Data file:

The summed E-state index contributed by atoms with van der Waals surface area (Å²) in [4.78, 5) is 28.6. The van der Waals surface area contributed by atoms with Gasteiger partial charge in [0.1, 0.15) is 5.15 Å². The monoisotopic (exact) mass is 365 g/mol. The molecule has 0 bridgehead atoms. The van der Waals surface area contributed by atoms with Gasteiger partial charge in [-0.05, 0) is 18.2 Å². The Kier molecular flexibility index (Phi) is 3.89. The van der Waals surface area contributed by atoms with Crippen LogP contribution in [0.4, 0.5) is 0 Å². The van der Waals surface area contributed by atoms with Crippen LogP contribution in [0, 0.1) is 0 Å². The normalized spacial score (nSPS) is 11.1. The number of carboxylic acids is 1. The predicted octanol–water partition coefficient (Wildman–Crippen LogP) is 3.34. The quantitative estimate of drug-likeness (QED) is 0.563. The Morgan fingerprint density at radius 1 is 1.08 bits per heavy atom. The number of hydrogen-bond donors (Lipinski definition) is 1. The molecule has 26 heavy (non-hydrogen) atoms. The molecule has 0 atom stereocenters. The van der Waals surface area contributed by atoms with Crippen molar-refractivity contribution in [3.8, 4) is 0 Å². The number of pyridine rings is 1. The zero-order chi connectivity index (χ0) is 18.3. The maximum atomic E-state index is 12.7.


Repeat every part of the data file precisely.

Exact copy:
The summed E-state index contributed by atoms with van der Waals surface area (Å²) in [4.78, 5) is 28.6. The van der Waals surface area contributed by atoms with Gasteiger partial charge in [0.1, 0.15) is 5.15 Å². The monoisotopic (exact) mass is 365 g/mol. The molecule has 0 bridgehead atoms. The van der Waals surface area contributed by atoms with Gasteiger partial charge in [-0.05, 0) is 18.2 Å². The Kier molecular flexibility index (Phi) is 3.89. The van der Waals surface area contributed by atoms with Crippen LogP contribution in [0.4, 0.5) is 0 Å². The van der Waals surface area contributed by atoms with Crippen LogP contribution in [0, 0.1) is 0 Å². The normalized spacial score (nSPS) is 11.1. The number of carboxylic acids is 1. The predicted octanol–water partition coefficient (Wildman–Crippen LogP) is 3.34. The quantitative estimate of drug-likeness (QED) is 0.563. The Morgan fingerprint density at radius 1 is 1.08 bits per heavy atom. The number of hydrogen-bond donors (Lipinski definition) is 1. The molecule has 26 heavy (non-hydrogen) atoms. The molecule has 0 atom stereocenters. The van der Waals surface area contributed by atoms with Crippen molar-refractivity contribution in [3.8, 4) is 0 Å². The number of pyridine rings is 1. The zero-order chi connectivity index (χ0) is 18.3. The maximum atomic E-state index is 12.7.